Schwartz will be admired for courage. Very much liken to General Patton, I'll add. An amazing person, vilified for some actions, shunted to the sidelines, but, when looked at closely, against what odds they had to cross, the accomplishments they achieved, were indeed truly remarkable....
We human beings have a dark side to our nature. We see what is wrong and attack it. Often we fail to consider all alternatives....
It is as if we are some impotent middle manager of some unknown firm, looking down at a satellite image of North-Central Nepal comparing a ruler to the map's scale, and castigating a lowly employee for spending a month to go back and forth the distance of 5 miles.....
It takes someone with the capability to turn that image sideways, show the vertical scale involved, the challenges met, and the impossibility of the task, ... before the true value of the accomplishment can be appreciated....
I think that is the case with Schwartz.
Mike from Delaware
Wed, Jan 16, 2013 5:18pm
Kavips: I must disagree. Judge Schwartz made decisions that badly affected all of us in NCC, yet he chose to pull his child out of the mess he made. THAT's not courage. IF he realized how bad it was, why not reverse it or do something different? But that would have required him to admit he made a mistake. One thing I've learned is people in power, be they politicians or corporate executives, NEVER admit they made a mistake unless by doing so keeps them from serving time in the barbed-wire hotel. The one man who had the power to fix the mess chose to do protect his kid and too bad for all of us. He's no hero.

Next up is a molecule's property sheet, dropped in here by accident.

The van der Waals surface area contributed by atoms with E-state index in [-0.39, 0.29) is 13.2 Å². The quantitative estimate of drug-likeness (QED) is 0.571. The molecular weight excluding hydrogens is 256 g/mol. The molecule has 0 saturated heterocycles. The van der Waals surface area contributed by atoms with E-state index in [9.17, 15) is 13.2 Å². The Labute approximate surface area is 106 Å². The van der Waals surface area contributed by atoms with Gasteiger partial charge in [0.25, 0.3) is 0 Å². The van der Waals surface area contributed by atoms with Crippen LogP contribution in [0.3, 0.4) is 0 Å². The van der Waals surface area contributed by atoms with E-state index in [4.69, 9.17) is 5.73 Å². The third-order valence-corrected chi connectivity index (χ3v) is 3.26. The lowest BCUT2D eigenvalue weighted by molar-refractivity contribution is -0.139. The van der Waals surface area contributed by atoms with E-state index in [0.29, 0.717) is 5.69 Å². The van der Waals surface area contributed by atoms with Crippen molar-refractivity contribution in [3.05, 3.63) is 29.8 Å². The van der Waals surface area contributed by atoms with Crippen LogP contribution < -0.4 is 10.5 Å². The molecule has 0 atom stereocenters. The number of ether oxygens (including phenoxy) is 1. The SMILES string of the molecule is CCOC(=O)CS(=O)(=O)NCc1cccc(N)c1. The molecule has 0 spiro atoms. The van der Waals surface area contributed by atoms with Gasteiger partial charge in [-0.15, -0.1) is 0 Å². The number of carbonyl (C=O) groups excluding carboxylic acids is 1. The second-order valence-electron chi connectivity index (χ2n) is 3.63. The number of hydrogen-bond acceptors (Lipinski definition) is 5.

Wed, Jan 16, 2013 6:38pm
It occurred to me today as I was just going about my normal routine how unfortunate it is that Richard Korn didn't beat Tom Wagner for the state auditor job in 2010. Had he been elected, he could have single-handedly brought down the Delaware Democratic party the same way Christine O'Donnell brought down the Republicans.